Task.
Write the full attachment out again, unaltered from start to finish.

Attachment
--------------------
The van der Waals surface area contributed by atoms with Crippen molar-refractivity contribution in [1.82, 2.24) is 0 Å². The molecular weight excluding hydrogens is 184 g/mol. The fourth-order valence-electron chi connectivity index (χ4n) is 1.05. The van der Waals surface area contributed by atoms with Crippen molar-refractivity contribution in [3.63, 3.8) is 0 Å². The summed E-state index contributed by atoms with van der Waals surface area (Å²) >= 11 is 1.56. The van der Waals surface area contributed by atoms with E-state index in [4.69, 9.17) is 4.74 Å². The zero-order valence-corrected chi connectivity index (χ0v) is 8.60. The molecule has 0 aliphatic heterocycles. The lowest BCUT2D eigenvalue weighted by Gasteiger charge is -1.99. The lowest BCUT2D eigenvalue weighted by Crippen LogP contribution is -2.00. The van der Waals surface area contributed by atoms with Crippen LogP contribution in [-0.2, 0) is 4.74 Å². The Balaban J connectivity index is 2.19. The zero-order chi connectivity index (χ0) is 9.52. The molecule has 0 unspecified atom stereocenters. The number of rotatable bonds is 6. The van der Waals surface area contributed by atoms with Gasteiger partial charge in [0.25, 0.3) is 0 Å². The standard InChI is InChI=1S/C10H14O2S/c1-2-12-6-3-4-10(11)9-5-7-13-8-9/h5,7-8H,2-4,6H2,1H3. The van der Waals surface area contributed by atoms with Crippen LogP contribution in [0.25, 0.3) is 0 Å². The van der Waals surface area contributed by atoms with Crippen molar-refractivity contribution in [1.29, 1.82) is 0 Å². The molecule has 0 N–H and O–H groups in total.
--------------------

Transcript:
The van der Waals surface area contributed by atoms with Crippen molar-refractivity contribution in [1.82, 2.24) is 0 Å². The molecular weight excluding hydrogens is 184 g/mol. The fourth-order valence-electron chi connectivity index (χ4n) is 1.05. The van der Waals surface area contributed by atoms with Crippen molar-refractivity contribution in [3.63, 3.8) is 0 Å². The summed E-state index contributed by atoms with van der Waals surface area (Å²) >= 11 is 1.56. The van der Waals surface area contributed by atoms with E-state index in [4.69, 9.17) is 4.74 Å². The zero-order valence-corrected chi connectivity index (χ0v) is 8.60. The molecule has 0 aliphatic heterocycles. The lowest BCUT2D eigenvalue weighted by Gasteiger charge is -1.99. The lowest BCUT2D eigenvalue weighted by Crippen LogP contribution is -2.00. The van der Waals surface area contributed by atoms with Crippen LogP contribution in [-0.2, 0) is 4.74 Å². The Balaban J connectivity index is 2.19. The zero-order chi connectivity index (χ0) is 9.52. The molecule has 0 unspecified atom stereocenters. The number of rotatable bonds is 6. The van der Waals surface area contributed by atoms with Gasteiger partial charge in [0.25, 0.3) is 0 Å². The standard InChI is InChI=1S/C10H14O2S/c1-2-12-6-3-4-10(11)9-5-7-13-8-9/h5,7-8H,2-4,6H2,1H3. The van der Waals surface area contributed by atoms with Crippen LogP contribution in [0.25, 0.3) is 0 Å². The van der Waals surface area contributed by atoms with Crippen molar-refractivity contribution in [1.29, 1.82) is 0 Å². The molecule has 0 N–H and O–H groups in total.